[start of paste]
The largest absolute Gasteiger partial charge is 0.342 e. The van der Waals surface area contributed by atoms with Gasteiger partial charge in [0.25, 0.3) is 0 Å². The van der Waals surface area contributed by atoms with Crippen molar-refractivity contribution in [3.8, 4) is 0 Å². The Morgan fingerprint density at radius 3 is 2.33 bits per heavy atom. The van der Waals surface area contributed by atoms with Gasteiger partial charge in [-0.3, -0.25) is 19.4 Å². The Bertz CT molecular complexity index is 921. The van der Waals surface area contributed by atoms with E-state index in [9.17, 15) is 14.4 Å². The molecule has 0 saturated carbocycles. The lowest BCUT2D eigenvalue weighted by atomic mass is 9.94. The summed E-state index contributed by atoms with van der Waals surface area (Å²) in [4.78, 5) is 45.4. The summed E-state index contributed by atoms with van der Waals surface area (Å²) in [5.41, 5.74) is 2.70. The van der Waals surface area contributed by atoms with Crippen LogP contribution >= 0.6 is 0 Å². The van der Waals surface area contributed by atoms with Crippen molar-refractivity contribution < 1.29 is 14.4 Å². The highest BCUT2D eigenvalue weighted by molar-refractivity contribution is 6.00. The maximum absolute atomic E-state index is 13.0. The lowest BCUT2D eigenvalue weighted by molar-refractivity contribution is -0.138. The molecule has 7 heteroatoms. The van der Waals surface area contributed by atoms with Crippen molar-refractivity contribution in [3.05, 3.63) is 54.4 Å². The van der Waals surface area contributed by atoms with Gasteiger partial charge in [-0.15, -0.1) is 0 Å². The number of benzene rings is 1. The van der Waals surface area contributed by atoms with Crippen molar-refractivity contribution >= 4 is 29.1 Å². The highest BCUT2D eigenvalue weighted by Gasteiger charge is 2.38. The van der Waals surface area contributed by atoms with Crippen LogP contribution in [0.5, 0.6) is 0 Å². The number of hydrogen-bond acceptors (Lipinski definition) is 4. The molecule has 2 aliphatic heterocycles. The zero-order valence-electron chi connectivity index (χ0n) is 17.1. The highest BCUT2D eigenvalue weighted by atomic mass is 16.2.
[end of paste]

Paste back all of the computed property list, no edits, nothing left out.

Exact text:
The largest absolute Gasteiger partial charge is 0.342 e. The van der Waals surface area contributed by atoms with Gasteiger partial charge in [0.25, 0.3) is 0 Å². The van der Waals surface area contributed by atoms with Crippen molar-refractivity contribution in [3.8, 4) is 0 Å². The Morgan fingerprint density at radius 3 is 2.33 bits per heavy atom. The van der Waals surface area contributed by atoms with Gasteiger partial charge in [-0.3, -0.25) is 19.4 Å². The Bertz CT molecular complexity index is 921. The van der Waals surface area contributed by atoms with E-state index in [9.17, 15) is 14.4 Å². The molecule has 0 saturated carbocycles. The lowest BCUT2D eigenvalue weighted by atomic mass is 9.94. The summed E-state index contributed by atoms with van der Waals surface area (Å²) in [4.78, 5) is 45.4. The summed E-state index contributed by atoms with van der Waals surface area (Å²) in [5.41, 5.74) is 2.70. The van der Waals surface area contributed by atoms with Crippen LogP contribution >= 0.6 is 0 Å². The van der Waals surface area contributed by atoms with Crippen molar-refractivity contribution < 1.29 is 14.4 Å². The highest BCUT2D eigenvalue weighted by molar-refractivity contribution is 6.00. The maximum absolute atomic E-state index is 13.0. The lowest BCUT2D eigenvalue weighted by molar-refractivity contribution is -0.138. The molecule has 7 heteroatoms. The van der Waals surface area contributed by atoms with Crippen molar-refractivity contribution in [3.05, 3.63) is 54.4 Å². The van der Waals surface area contributed by atoms with Gasteiger partial charge in [-0.15, -0.1) is 0 Å². The number of benzene rings is 1. The van der Waals surface area contributed by atoms with Crippen molar-refractivity contribution >= 4 is 29.1 Å². The highest BCUT2D eigenvalue weighted by Gasteiger charge is 2.38. The van der Waals surface area contributed by atoms with Crippen LogP contribution in [0.5, 0.6) is 0 Å². The number of hydrogen-bond acceptors (Lipinski definition) is 4. The molecule has 2 aliphatic heterocycles. The zero-order valence-electron chi connectivity index (χ0n) is 17.1. The highest BCUT2D eigenvalue weighted by atomic mass is 16.2.